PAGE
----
Aliya Whiteley’s ‘More Sea Creatures to See’ features aliens who, unbeknownst to humans, are slowly replacing them in order to turn Earth into a theme park.

Remarkably effective at evoking memories for those of a certain age, ‘The End of All Exploring’ by Gary Couzens is a hymn both to all those unrecorded 1960s TV moments forever lost to the ether and to the man who comes back in time to record them.

David Cleden’s ‘How Does My Garden Grow?’ is set on a generation starship whose occupants are obsessed with keeping the recycling ratio as high as possible.

‘Girls’ Night Out’ by Teika Marija Smits relates an experience of “bottled” memories by hybrids who are used to do the unpleasant jobs necessary for wider society to function.

‘Bar Hopping for Astronauts’ by Leo X Robertson finds a former astronaut who has been locked into his space suit for twenty years having to come to terms with the modern world.

‘In Aeturnus’ by Phillip Irving sees a man trapped in a never-ending cycle of regeneration and disposal.

Emma Johanna Puranen’s ‘A Spark in a Flask’ is set in a moonbase abandoned to robot caretakers supervising a series of experiments set up to engender life. The protocols are not set to cater for the project’s success.

A tale about the survivor of an airlock accident having to overcome her fears, the elegantly allusively titled ‘A Pall of Moondust’ by Nick Wood references other SF stories set on the Moon as well as the Arthur C Clarke story its title echoes.

In summary, there is nothing remarkably new here but all are good examples of the genre, many illustrating what it is best suited to explore, the human condition under stress.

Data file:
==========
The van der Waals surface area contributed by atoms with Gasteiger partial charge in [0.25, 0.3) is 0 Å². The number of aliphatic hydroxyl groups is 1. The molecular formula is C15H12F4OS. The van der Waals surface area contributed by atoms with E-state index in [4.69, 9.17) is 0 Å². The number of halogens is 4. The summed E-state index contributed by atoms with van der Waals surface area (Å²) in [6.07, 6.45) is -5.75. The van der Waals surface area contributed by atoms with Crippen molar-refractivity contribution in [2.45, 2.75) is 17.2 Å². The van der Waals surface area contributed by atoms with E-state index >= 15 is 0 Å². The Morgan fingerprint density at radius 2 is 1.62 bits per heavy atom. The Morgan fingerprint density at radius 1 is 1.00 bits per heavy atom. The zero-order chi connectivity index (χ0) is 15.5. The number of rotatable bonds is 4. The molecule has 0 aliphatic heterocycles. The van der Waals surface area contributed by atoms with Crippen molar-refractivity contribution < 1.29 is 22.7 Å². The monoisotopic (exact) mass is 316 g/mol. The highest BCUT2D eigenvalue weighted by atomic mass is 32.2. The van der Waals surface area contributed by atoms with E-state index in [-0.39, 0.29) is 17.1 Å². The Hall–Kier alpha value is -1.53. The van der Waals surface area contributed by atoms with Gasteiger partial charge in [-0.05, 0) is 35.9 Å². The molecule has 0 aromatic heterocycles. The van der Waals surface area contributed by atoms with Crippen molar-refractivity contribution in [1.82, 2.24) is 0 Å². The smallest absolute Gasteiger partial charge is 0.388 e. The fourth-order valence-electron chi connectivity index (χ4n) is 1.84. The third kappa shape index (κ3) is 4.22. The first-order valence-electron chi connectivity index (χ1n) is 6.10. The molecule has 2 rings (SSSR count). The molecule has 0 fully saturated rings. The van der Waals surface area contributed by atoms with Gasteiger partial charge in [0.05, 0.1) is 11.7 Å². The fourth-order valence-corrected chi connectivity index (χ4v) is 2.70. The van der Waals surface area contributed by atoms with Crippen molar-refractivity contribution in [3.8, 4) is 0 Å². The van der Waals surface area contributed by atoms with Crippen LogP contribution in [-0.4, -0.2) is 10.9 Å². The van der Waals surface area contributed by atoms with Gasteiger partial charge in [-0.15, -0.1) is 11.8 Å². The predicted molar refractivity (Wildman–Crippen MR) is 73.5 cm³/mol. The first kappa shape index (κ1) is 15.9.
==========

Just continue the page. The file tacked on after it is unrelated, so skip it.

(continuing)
Pedant’s corner:- In the Introduction: Smits’ (Smits’s,)  Myers’ (Myers’s.) Otherwise; “its” (it’s,) “steps back down them with he sees Shan hasn’t followed” (when he sees Shan hasn’t,) WID (elsewhere WIS, for Wehlberg’s Inflammatory Syndrome,) missing start quotation marks. “‘She said she’d always has this one’” (always had this one.) ‘I thought about it. “some women too.”’ (either; no full stop but a comma; or; ‘Some women too’,) ‘Dumass” brigade’ (Dumas’s brigade,) ;the aliens” stillness’ (the aliens’ stillness,) no capital letters on a new piece of direct speech (x 2,) “you ‘ve done it” (you’ve done it,) “as they set of up the steps” (set off,) “I ‘ll come back” (I’ll come back,) “three Cytheran” (Cytherans,) Louis’ (x 3, Louis’s.) “The nine on the lower deck” (in the previous paragraph we are told there had been sixteen on the lower deck, nine on the upper,) unfocussed (unfocused,) whiskey (x 2. This is set in Birmingham [and not the one in Alabama]: whisky,then,) camelia (x 2, camellia,) Chris’ (Chris’s,) “leaving for her sisters’” (her sister’s.) “The receptionist clicks their tongue” (the receptionist had previously been described as a man; so; ‘clicks his tongue’,) “set him at odds to” (at odds with,) whiskey (in Leith it’s whisky,) “the civil war” (Civil War,) span (x 2, spun,) “porch swing” (for a story set in England a farm having a porch swing is unlikely.) “I acknowledge that the growing inefficiency of my mouth-parts, gut and legs necessitate precautionary measures” (the growing inefficiency ….. necessitates precautionary measures,) McVities’ (McVitie’s,) “meeting up with the one that got away after twenty years ago” (either ‘the one got away after twenty years’ or, ‘the one got away twenty years ago.) “‘That is what you we’re thinking’” (you were thinking,) a paragraph break in the middle of a sentence (x 2.) “The only thing I can seem to see in sharp focus are little bursts of light” (the only thing …. is little bursts.) “There are a mix of colours” (there is a mix,) “the cushioning effect of mycelial layers on the floor become more apparent” (the cushioning effect … becomes more apparent.) “Fungi can eat rock and absorb the mineral content into its own being” (fungi is a plural word; so; ‘into their own being’,) “eager to see what else lay beyond” (the rest of the paragraph is in present tense; ‘what lies beyond’,) “into the gaping maw of the passage entrance” (a maw is a stomach, not a mouth,) “neither of us were in a state” (neither of us was,) “Hangar is just passed the check point” (just past.) “Whatever ripe human muscles a human body owns is at risk” (ripe human muscles …. are at risk.) “‘Healthy for what I can see from a superficial reading’” (Healthy from what I can see,) “he began (rest is in present tense; begins,) “concentrated in listening to” (concentrated on,) “it has the excitement of the novelty” (of the novel,) “as he has done a while ago” (as he had done,) “or we careful avoid developing one” (carefully,) “I’m incapable to get rid of both” (it’s not ‘incapable to’ it’s ‘incapable of’; incapable of getting rid.) “I have to be contented in touching her lips” (contented with touching,) “for what it’s going to happen” (what is going to happen.) “‘Since the first time you’ve screwed me’” (the first time you screwed me,) Woolworth’s (Woolworths,) “<em>TV Time</em>” (<em>TV Times</em>; correctly titled lower down the same page,) “whom I met once I week” (once a week.) “I could day more” (say more?) “He turned to face m.” (to face me.) “I was furious at have been lied to” (at having been.) “I hurried down the stars” (stairs.) “‘I’m the one they’ve come from’” (they’ve come for,) “‘has involved us with us in this matter’” (no need for that ‘with us’,) “photograph if a bride and groom standing hand in hand” (of a bride and groom,) “the fading purple of chive flowers are hung with melancholy” (has something syntactically wrong about it. ‘The fading purple … is hung with melancholy’ is more grammatical but odd. ‘The fading purple chive flowers are hung with melancholy’ just about works,) smartglass’ (smartglass’s,) “open doorways loom dark like maws” (maws are stomachs, not mouths,) descendent (descendant,) “wide as a monster’s maw” (it’s a stomach, not a mouth.) “‘Do we need to titrate your medication and increase your dose?’” (titrate is not the correct verb here,) Baines’ (x 2, Baines’s,) knobkierie (Afrikaans spelling of knobkerrie.)